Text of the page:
Re: [isabelle] extending well-founded partial orders to total well-founded orders



Hi Christian, 

>  Partial_order W ==> wf (W - Id) ==>
> EX R0. W <= R0 & Well_order R0 & Field R0 = UNIV

The partial order assumption is not needed.  In what follows, I only assume W to be well-founded, thus not containing the diagonal.  (Then of course the inclusion will hold for 
W Un Id too, since R0 is reflexive.)

>>Thanks to "dclosed", if we add a0 to
>> R0 as the top
>> element, we obtain an element of K, hence a contradiction.

> To do that (i.e., "obtain an element of K"), we would have to show "dclosed (Field R0) 
> W" first, which seems impossible.

"dclosed (Field R0) W" holds since R0 is in K.  You probably were referring to the extension of R0 with a0---let us call it R1. See below.  

I forgot to mention: a0 should be taken to be W-minimal in Field W - Field R0.  This is where well-foundedness of W is used. 
Now, with this proviso, we have "dclosed (Field R1) W".  

As for further extending R0 to have the field UNIV, you can use the well-ordering theorem to obtain a well-order R on UNIV - Field R0, and then perform R0 + R (the ordinal sum:all elements of R0 are smaller than all those of R).  

Andrei  


--- On Wed, 2/20/13, Christian Sternagel <c.sternagel at gmail.com> wrote:

From: Christian Sternagel <c.sternagel at gmail.com>
Subject: Re: [isabelle] extending well-founded partial orders to total well-founded orders
To: "Andrei Popescu" <uuomul at yahoo.com>
Cc: "Lawrence Paulson" <lp15 at cam.ac.uk>, "Andreas Lochbihler" <andreas.lochbihler at inf.ethz.ch>, cl-isabelle-users at lists.cam.ac.uk
Date: Wednesday, February 20, 2013, 8:59 AM

Thanks again, for all the hints and comments!

Some observations (please correct me if I'm wrong). The statement we want to proof is

  Partial_order W ==> wf (W - Id) ==>
    EX R0. W <= R0 & Well_order R0 & Field R0 = UNIV

Note that "wf W" as assumption would directly conflict with W being reflexive (as required by "Partial_order W"; sorry I introduced this error earlier since I'm used to work with a definition of partial order that employs irreflexivity).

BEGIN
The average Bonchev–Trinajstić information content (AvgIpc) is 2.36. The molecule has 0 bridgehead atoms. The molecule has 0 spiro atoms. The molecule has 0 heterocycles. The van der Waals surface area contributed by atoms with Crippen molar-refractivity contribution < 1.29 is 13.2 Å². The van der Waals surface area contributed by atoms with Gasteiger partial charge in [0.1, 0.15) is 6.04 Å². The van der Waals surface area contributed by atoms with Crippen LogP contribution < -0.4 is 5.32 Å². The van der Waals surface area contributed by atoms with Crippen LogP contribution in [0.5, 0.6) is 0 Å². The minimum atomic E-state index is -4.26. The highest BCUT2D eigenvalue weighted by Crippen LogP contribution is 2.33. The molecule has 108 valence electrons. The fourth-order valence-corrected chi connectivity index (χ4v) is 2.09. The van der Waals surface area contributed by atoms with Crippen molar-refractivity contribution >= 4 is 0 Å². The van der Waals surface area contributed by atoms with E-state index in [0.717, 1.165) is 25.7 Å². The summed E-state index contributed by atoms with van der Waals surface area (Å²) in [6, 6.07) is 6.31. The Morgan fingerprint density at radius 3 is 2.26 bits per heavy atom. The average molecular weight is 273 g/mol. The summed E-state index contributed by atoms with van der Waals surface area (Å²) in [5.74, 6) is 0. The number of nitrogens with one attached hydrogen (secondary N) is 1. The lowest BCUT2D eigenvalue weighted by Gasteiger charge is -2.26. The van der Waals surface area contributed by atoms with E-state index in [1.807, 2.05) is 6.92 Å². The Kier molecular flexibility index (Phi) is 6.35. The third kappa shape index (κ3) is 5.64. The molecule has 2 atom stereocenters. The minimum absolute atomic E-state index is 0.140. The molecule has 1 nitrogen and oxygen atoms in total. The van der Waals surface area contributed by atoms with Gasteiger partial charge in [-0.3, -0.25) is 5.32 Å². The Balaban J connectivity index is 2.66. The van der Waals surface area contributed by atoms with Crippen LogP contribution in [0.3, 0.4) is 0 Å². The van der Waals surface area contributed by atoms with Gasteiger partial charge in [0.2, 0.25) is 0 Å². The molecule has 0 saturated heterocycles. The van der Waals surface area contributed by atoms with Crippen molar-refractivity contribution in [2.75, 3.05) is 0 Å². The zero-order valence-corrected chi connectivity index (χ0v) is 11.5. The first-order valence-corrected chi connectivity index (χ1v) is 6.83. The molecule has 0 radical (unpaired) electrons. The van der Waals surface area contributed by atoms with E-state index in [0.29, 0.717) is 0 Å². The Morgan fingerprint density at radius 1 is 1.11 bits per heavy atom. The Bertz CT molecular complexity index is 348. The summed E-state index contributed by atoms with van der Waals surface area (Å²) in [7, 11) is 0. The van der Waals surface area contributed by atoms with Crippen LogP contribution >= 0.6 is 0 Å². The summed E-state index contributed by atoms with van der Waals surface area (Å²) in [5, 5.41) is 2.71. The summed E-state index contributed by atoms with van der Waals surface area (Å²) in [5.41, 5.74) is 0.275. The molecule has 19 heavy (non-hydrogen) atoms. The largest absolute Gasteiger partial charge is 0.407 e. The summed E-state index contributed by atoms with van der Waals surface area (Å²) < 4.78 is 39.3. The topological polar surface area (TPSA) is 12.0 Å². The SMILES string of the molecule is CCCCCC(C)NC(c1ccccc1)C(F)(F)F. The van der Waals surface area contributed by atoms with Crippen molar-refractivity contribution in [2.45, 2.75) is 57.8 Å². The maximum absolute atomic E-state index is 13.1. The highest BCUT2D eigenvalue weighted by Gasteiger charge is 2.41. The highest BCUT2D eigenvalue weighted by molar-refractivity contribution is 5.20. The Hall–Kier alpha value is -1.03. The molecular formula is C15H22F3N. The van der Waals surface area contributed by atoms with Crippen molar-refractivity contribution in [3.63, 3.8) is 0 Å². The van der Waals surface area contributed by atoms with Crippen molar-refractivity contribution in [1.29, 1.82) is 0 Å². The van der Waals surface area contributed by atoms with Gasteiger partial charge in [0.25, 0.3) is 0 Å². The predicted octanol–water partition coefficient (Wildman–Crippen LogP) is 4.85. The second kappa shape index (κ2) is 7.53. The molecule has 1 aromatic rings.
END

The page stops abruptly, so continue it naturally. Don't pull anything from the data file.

At some point of the proof we have to use the well-foundedness assumption (currently I don't know where), since otherwise the mentioned counterexamples apply.

Andrei's suggestion seems to go in the right direction, but still, some things are not clear to me. See below

On 02/20/2013 07:04 AM, Andrei Popescu wrote:
> Here is something that probably works. It is essentially the
> breadth-first transfinite recursion cast into Zorn---the main idea is
> not to skip any element when climbing on W.
> 
> For a relation R and a set A, define
> "dclosed A r" to mean that A is an R-downward-closed subset of the field
> of R, namely,
> "A <= Field r /\ (ALL a b. a : A /\ (b,a) : R --> b : A)".

If we require (A <= Field r) in the definition of "dclosed", we will have "Field R0 <= Field W" later in the proof. After showing "Field W <= Field R0", we would obtain "Field W = Field R0" and thus not "Field R0 = UNIV" in general.

> Also define, for two relations R1 R2 and a set A, "incl_on A R1 R2" to mean
> "ALL a b : A. (a,b): R1 --> (a,b) : R2".
> 
> Now, for the fixed well-founded relation W, consider the set
> 
> K = {R. well_order R /\ dclosed (Field R) W /\ incl_on (Field R) W R}.
> 
> Intuition: K consists of wellorders that "totalize" some initial part of W.
> 
> Since Zorn applies to K (with the initial-segment relation on well-orders),
> we obtain a maximal element R0 of K.

So far so good. Until here everything works out.

> Thanks to "incl_on",
> it suffices to show Field W <= Field R0.  Assuming this does not hold,
> let a0 be
> an element in Field W - Field R0.  Thanks to "dclosed", if we add a0 to
> R0 as the top
> element, we obtain an element of K, hence a contradiction.

To do that (i.e., "obtain an element of K"), we would have to show "dclosed (Field R0) W" first, which seems impossible.

Even if that worked, two things remain:
- We did never employ well-foundedness of W
- How to show "Field R0 = UNIV"?

cheers

chris





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